stage, which I think would be way cleaner way to do it. So here we will have one view, and we double fix. So let’s go back is let’s say we’re doing the translation. So we did these things. They confirm and then they delivered. And in the meantime, we already send the headsup for German, and it was confirmed. So then we can start working on it, we send off the handoff, and it was confirmed and so on. So this is another way how you can do this. And of course, if you have another project, which has I don’t know, let’s say French again, what you would do is that you would set it to work checked. Be okay. The thing is that right now, like I told you right now, we don’t have any information about the dates, because only thing we can set is that okay, let’s say our German is going from 11 until six right for weeks. And that is what is going to show up on our timeline. But this is not that useful because in most cases, at least based on my experience, you want to have all of the languages run pretty much in parallel and handle the whole project at the same time. So I’m going to actually get rid of the date and the way we can sort of hack this is if we want to have the information about when we are running the translation. When we are running review and when we are trying delivery is we can add kind of like a supplementary cart. And we can say that this is at a no translation or our Project A, and we’re going to use this cart to set the date from 11th until 29th. And then we’re going to create another card here, which will be for you What did on the top. And again, this will be for Project A, and our checklist note, and our dates will be starting on the May 2, going all the way to May 6. There. So now that I added this supplementary cards, what you can do on the timeline is that you can actually see them. So if I zoom out of the month, you can see the translation and review. If I change this to the labels, you can see our project a has translation running from here to here, and a review from here to here. So it requires a little bit of extra effort. But in this case, you set the dates for let’s say all the languages. So at least this is kind of like really like a workaround. This is really kind of work around for you to be able to see the tasks for your projects on the timeline, if that is what you like to have done. If that is what this is kind of this is kind of like a workaround, if you really want to have that timeline for your projects displayed. The problem is that it’s kind of like the maintenance thing on this thing. So let’s say if we are doing translation for German friend, Japanese, Korean, German is already in review, let’s say as we go. The other languages will also move forward into the review stage. So now our translation is done. So here is the question, what do you do with this cart,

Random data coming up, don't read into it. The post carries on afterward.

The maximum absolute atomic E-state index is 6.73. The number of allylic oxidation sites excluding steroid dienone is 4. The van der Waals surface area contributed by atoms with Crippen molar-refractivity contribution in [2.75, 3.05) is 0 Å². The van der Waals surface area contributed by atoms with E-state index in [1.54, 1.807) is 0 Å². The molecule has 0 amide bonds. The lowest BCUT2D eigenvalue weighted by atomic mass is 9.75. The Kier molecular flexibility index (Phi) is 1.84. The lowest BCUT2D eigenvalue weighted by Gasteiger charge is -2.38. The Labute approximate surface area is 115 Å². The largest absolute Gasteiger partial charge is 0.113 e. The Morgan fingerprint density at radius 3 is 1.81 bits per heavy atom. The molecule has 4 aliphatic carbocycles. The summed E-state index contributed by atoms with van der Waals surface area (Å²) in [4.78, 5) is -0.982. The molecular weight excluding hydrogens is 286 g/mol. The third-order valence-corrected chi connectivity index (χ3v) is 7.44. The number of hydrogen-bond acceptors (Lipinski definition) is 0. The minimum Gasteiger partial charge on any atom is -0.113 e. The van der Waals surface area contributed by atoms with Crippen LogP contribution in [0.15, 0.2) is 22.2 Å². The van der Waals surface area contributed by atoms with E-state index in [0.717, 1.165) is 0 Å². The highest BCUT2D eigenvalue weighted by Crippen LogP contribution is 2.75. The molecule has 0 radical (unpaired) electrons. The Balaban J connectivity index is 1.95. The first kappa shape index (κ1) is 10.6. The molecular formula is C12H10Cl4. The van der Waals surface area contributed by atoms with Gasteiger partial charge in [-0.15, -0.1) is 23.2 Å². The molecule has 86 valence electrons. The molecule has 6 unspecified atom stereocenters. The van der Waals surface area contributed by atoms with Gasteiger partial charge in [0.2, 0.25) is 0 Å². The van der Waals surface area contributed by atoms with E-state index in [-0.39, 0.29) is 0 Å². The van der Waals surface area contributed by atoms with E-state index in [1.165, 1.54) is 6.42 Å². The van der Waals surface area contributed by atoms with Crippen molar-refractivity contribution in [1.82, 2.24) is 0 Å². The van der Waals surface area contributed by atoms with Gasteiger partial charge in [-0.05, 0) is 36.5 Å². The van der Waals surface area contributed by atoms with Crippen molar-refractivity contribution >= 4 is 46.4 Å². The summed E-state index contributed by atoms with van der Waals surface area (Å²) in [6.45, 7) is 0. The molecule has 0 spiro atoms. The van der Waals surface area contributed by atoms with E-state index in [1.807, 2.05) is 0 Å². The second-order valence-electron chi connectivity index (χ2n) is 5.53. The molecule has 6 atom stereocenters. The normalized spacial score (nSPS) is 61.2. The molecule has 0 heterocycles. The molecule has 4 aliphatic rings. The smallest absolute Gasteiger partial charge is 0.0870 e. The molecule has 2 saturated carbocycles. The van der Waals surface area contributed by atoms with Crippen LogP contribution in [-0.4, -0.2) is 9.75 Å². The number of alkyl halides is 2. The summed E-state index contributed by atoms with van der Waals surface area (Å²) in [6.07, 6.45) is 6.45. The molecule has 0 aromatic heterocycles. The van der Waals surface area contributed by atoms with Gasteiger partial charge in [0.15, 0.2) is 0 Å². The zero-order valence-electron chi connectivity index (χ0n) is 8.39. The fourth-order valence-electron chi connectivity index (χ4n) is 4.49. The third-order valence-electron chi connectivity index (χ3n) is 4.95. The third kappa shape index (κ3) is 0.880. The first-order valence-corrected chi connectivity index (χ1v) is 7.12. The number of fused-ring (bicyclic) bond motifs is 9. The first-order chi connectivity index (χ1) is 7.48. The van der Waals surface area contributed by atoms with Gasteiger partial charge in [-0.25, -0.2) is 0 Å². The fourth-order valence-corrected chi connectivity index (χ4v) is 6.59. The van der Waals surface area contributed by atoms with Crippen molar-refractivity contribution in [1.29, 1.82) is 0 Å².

Andrej Zito 

you can leave it there until your whole project is done. And then once it’s done, you can just archive all the cards that are related to Project A, which is good thing because you can still filter it. So that would work. Based on my few experimentation with Trello during the live stream, these are the couple of options that I thought of. The problem with Trello, no matter how much I used to love Trello I think it’s really still great, especially for the basic things with the cards is the hierarchy of the information. So you really need to do some workarounds. Because it’s about the way how you utilize the workspace, the boards and the cards, and maybe the checklists and the labels to structure your thing. It’s not as straightforward as creating tasks and subtasks and sub sub tasks in other platforms, right, it was one of the main criterias that I was looking for if we can easily create sub tasks in the other platforms. So here you cannot create something like sub carts or something like that. You can only create checklists within the carts, which of course, depending on the level of information that you need to track for your project. It can work or it cannot work. And I think again, like I’m pointing out in the beginning is that unfortunately, if you really want to use the timeline, and have it displayed visually, you need to get the premium thing of Trello. So yeah, that’s it. Take care.